Alert against cooking wood smoke
Dubai, March 29, 2011
Smoke from a traditional Emirati cooking method using wood ‘tannour’ may increase the risk of a lung disease normally associated with cigarette smoking and needs further investigation, said researchers.
The first UAE study into the prevalence of chronic obstructive pulmonary disease (COPD) was presented at the recently concluded Gulf Thoracic Congress 2011 in Dubai.
COPD is tipped by the World Health Organization to become the third leading cause of death globally by 2030, behind heart disease and stroke. COPD damages the lungs causing breathlessness which in the worst cases requires patients to be long-term drug treatment and oxygen therapy. Globally around 80 per cent of COPD cases are linked to cigarette smoking.
A new study carried out at Zayed Military Hospital, Abu Dhabi, which measured the lung function of 520 random patients aged 40-80 years, found that 33 per cent of those diagnosed with COPD had been exposed to environmental pollutants such as smoke from cooking wood, whereas just 24 per cent smoked cigarettes or had been smokers, and five per cent smoked shisha.
Overall findings showed the prevalence of COPD in the study group was 3.7 per cent, about the same as global prevalence of between four and six percent.
“This is the first-ever study to investigate the prevalence of COPD in the UAE, taking a special look at the local risk factors associated with developing the disease, other than cigarette smoking which is reported globally to cause 80 percent of cases,” said lead researcher Dr Ashraf Al Zaabi, head of the respiratory division, Zayed Military Hospital.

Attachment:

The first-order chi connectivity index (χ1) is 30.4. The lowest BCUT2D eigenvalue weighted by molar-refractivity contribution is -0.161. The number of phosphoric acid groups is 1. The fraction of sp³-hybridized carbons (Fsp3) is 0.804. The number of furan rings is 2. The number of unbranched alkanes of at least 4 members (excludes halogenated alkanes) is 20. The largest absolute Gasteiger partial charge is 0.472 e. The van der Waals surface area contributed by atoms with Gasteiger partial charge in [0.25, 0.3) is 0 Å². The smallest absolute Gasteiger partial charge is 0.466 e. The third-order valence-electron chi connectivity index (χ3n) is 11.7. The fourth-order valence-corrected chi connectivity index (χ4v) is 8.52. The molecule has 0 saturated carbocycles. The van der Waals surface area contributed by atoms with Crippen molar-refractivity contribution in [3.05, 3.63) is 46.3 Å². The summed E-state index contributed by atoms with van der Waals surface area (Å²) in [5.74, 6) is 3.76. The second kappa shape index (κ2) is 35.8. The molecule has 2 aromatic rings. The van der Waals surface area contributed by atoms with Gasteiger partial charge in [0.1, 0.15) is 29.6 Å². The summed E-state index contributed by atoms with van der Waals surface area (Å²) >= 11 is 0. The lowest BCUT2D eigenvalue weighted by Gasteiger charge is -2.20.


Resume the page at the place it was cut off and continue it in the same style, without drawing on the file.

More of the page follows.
“What we can conclude from our study is that in those aged 40-80 years in Abu Dhabi COPD has a relatively low prevalence.”
“We also found a significant association between COPD and exposure to tannour which would be worth looking at as part of a further investigation, as well as the role cigarette smoking plays in COPD in the UAE to see if it has as big an impact as it does in other parts of the world,” he added.
The study’s findings were discussed at the Gulf Thoracic Congress as part of a session on COPD management which included a presentation from international expert in respiratory medicine, Professor Mario Cazzola, chief of the respiratory clinical pharmacology unit, University of Rome.
“COPD is under diagnosed and undertreated across the world and is the only major disease which is on the increase. So it is unsurprising that the World Health Organization has predicted that COPD will become the third leading cause of death across the globe, behind heart disease and stroke, by 2030,” said Prof Cazzola. – TradeArabia News Service
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